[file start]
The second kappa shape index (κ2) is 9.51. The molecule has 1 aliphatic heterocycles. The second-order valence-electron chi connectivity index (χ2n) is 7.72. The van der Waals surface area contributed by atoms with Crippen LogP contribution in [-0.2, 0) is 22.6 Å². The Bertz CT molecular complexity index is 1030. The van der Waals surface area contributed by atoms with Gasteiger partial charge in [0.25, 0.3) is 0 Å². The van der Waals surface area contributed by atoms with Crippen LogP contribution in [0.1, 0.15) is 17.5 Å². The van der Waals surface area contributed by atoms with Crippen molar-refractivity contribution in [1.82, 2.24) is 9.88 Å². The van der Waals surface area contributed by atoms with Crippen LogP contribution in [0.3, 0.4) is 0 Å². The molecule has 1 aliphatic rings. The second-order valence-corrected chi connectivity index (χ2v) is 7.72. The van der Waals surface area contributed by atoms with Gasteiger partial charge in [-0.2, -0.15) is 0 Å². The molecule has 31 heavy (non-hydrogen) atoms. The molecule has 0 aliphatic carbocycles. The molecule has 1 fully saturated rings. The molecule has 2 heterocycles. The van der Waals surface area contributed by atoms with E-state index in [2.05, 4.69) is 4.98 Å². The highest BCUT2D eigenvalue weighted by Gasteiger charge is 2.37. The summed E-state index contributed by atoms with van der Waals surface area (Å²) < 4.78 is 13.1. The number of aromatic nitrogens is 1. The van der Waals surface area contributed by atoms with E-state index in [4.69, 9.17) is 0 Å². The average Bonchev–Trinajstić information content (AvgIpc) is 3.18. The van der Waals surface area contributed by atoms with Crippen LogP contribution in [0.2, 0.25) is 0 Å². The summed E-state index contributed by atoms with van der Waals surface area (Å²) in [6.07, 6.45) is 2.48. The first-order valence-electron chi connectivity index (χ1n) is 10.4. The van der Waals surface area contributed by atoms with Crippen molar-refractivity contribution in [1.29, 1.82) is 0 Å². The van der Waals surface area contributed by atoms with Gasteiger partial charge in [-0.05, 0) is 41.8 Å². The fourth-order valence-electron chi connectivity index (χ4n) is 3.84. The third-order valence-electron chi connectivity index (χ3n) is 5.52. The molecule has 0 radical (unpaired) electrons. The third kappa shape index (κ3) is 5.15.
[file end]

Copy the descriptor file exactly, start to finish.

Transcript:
The second kappa shape index (κ2) is 9.51. The molecule has 1 aliphatic heterocycles. The second-order valence-electron chi connectivity index (χ2n) is 7.72. The van der Waals surface area contributed by atoms with Crippen LogP contribution in [-0.2, 0) is 22.6 Å². The Bertz CT molecular complexity index is 1030. The van der Waals surface area contributed by atoms with Gasteiger partial charge in [0.25, 0.3) is 0 Å². The van der Waals surface area contributed by atoms with Crippen LogP contribution in [0.1, 0.15) is 17.5 Å². The van der Waals surface area contributed by atoms with Crippen molar-refractivity contribution in [1.82, 2.24) is 9.88 Å². The van der Waals surface area contributed by atoms with Crippen LogP contribution in [0.3, 0.4) is 0 Å². The molecule has 1 aliphatic rings. The second-order valence-corrected chi connectivity index (χ2v) is 7.72. The van der Waals surface area contributed by atoms with Gasteiger partial charge in [-0.2, -0.15) is 0 Å². The molecule has 31 heavy (non-hydrogen) atoms. The molecule has 0 aliphatic carbocycles. The molecule has 1 fully saturated rings. The molecule has 2 heterocycles. The van der Waals surface area contributed by atoms with E-state index in [2.05, 4.69) is 4.98 Å². The highest BCUT2D eigenvalue weighted by Gasteiger charge is 2.37. The summed E-state index contributed by atoms with van der Waals surface area (Å²) < 4.78 is 13.1. The number of aromatic nitrogens is 1. The van der Waals surface area contributed by atoms with E-state index in [4.69, 9.17) is 0 Å². The average Bonchev–Trinajstić information content (AvgIpc) is 3.18. The van der Waals surface area contributed by atoms with Crippen LogP contribution in [0.2, 0.25) is 0 Å². The summed E-state index contributed by atoms with van der Waals surface area (Å²) in [6.07, 6.45) is 2.48. The first-order valence-electron chi connectivity index (χ1n) is 10.4. The van der Waals surface area contributed by atoms with Crippen molar-refractivity contribution in [1.29, 1.82) is 0 Å². The van der Waals surface area contributed by atoms with Gasteiger partial charge in [-0.05, 0) is 41.8 Å². The fourth-order valence-electron chi connectivity index (χ4n) is 3.84. The third-order valence-electron chi connectivity index (χ3n) is 5.52. The molecule has 0 radical (unpaired) electrons. The third kappa shape index (κ3) is 5.15.